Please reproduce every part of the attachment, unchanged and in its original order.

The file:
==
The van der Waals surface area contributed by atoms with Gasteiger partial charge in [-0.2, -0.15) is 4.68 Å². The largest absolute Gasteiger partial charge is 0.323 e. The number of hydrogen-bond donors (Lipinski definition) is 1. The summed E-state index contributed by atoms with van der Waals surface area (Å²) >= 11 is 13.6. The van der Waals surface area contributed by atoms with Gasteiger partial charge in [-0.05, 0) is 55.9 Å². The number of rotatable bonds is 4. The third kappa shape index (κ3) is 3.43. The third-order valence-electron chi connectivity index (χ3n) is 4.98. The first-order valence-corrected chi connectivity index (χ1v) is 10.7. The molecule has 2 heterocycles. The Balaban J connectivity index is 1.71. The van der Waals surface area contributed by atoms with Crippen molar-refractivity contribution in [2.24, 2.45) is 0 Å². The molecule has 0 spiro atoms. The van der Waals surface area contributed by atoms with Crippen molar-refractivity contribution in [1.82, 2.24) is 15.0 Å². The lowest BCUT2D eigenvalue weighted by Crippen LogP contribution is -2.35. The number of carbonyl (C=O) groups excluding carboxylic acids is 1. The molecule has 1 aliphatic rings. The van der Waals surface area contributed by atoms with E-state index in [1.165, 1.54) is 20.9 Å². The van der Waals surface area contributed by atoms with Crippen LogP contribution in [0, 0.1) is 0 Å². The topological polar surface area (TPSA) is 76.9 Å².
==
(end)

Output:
The van der Waals surface area contributed by atoms with Gasteiger partial charge in [-0.2, -0.15) is 4.68 Å². The largest absolute Gasteiger partial charge is 0.323 e. The number of hydrogen-bond donors (Lipinski definition) is 1. The summed E-state index contributed by atoms with van der Waals surface area (Å²) >= 11 is 13.6. The van der Waals surface area contributed by atoms with Gasteiger partial charge in [-0.05, 0) is 55.9 Å². The number of rotatable bonds is 4. The third kappa shape index (κ3) is 3.43. The third-order valence-electron chi connectivity index (χ3n) is 4.98. The first-order valence-corrected chi connectivity index (χ1v) is 10.7. The molecule has 2 heterocycles. The Balaban J connectivity index is 1.71. The van der Waals surface area contributed by atoms with Crippen molar-refractivity contribution in [2.24, 2.45) is 0 Å². The molecule has 0 spiro atoms. The van der Waals surface area contributed by atoms with Crippen molar-refractivity contribution in [1.82, 2.24) is 15.0 Å². The lowest BCUT2D eigenvalue weighted by Crippen LogP contribution is -2.35. The number of carbonyl (C=O) groups excluding carboxylic acids is 1. The molecule has 1 aliphatic rings. The van der Waals surface area contributed by atoms with E-state index in [1.165, 1.54) is 20.9 Å². The van der Waals surface area contributed by atoms with Crippen LogP contribution in [0, 0.1) is 0 Å². The topological polar surface area (TPSA) is 76.9 Å².